Friday, October 22, 2010

What Happens If Republicans Win Big And Nothing Changes?

Republicans are looking like they're going to regain control over the House of Representatives and a slim chance at winning control of the Senate. A divided Congress would mean that the only way that key legislation could get through - and that includes the budgets, military appropriations, etc., is on the basis of compromise.

Such compromise isn't exactly in the vocabulary of the Tea Party voters who are trying to send a message to Washington that the status quo is unacceptable. Their candidates that do get elected will quickly find themselves in a position of having to vote on measures that should deserve their vote.

These are candidates who have overpromised change and fiscal responsibility, but which will get a bitter lesson in the fiscal realities of the federal government. They may hope to overturn the health care legislation enacted earlier this year only to find that they lack the votes or wherewithal to get that legislation passed through Congress, let alone obtain sufficient votes to overrule a Presidential veto that would surely come with such efforts.

They may hope to cut funding on social programs, but find that they again run into the same political realities.

That, in turn, may result in a moderation of the party leadership into a more pragmatic view towards the long term. What this may do to the Tea Party is nothing short of causing apoplexy.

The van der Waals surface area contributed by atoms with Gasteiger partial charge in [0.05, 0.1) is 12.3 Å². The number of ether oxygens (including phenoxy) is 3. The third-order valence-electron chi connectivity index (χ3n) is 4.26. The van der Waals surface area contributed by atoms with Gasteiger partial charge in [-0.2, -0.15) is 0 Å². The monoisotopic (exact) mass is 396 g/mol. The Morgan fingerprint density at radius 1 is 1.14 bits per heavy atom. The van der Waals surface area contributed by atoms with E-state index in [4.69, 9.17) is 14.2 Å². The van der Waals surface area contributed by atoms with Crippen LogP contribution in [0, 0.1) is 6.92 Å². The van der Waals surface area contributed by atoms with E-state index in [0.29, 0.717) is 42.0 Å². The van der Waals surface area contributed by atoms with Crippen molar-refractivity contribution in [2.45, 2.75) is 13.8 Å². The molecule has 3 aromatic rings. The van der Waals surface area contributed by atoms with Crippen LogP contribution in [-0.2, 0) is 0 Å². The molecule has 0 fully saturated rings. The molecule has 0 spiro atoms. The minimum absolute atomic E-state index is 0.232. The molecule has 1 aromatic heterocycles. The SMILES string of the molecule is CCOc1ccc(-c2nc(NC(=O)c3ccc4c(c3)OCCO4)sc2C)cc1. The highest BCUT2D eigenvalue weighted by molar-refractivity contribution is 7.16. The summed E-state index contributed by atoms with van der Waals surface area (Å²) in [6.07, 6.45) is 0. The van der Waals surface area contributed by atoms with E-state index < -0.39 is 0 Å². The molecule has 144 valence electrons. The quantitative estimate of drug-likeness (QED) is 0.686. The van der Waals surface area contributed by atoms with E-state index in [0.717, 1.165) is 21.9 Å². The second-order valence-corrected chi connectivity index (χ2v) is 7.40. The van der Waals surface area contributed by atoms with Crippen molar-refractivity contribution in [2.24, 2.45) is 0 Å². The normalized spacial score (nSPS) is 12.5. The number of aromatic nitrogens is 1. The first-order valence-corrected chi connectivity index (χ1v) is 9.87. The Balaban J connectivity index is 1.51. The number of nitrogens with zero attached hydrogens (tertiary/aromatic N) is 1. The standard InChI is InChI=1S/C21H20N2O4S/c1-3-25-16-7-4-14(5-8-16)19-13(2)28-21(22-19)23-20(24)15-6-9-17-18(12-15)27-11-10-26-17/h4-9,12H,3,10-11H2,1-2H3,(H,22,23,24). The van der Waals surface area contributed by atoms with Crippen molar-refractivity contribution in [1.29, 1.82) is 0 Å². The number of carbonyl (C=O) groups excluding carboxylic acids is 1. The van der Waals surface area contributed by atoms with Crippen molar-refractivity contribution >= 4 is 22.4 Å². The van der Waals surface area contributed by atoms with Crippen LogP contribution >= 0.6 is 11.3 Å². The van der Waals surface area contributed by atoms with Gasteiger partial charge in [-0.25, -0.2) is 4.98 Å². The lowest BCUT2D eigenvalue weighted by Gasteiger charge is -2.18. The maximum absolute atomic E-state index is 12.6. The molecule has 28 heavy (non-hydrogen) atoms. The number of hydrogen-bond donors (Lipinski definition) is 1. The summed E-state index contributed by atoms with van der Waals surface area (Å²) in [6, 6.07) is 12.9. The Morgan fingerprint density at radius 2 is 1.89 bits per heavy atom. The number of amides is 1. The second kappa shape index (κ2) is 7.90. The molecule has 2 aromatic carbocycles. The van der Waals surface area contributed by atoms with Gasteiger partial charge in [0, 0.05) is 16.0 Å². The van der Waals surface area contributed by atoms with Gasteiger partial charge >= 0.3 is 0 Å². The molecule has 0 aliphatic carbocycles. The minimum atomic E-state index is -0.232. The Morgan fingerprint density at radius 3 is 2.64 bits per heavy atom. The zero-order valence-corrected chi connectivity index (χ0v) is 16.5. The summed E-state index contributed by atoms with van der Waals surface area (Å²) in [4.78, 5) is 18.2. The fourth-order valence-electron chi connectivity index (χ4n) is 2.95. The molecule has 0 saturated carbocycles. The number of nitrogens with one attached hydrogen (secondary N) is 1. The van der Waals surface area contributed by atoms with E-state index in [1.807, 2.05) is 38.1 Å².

In other words, just as Republicans once painted Democrats as socialists, Marxists, and communists for their health care plans and takeover of whole sectors of the economy - the reality turned out to be quite different. Democrats did make hash of the health care reform (as I've repeatedly pointed out problems with the legislation that actually impose higher costs on consumers - not reduced costs as promised).

Now, we've got Democrats painting Republicans as extremists and the reality may turn out to be quite different.

Or one could hope.

If the Republicans do indeed turn out to be far more radical in their policy shift than their public persona - the Tea Party - then we will face a far more acrimonious two-year period running up to the 2012 elections than in any recent election.

So, what would happen if the Republicans don't win the majority in the House, and fail to take the Senate. Then all bets are off as to what the Tea Party would do. They would probably riot against the Republican leadership and blame the leadership for failing to win the votes rather than finding that the real fault lay in truly flawed candidates who were incompetent, racist, and blowhards, out-of-touch with reality, and far more radical than their constituencies (all voters, not just party faithful).

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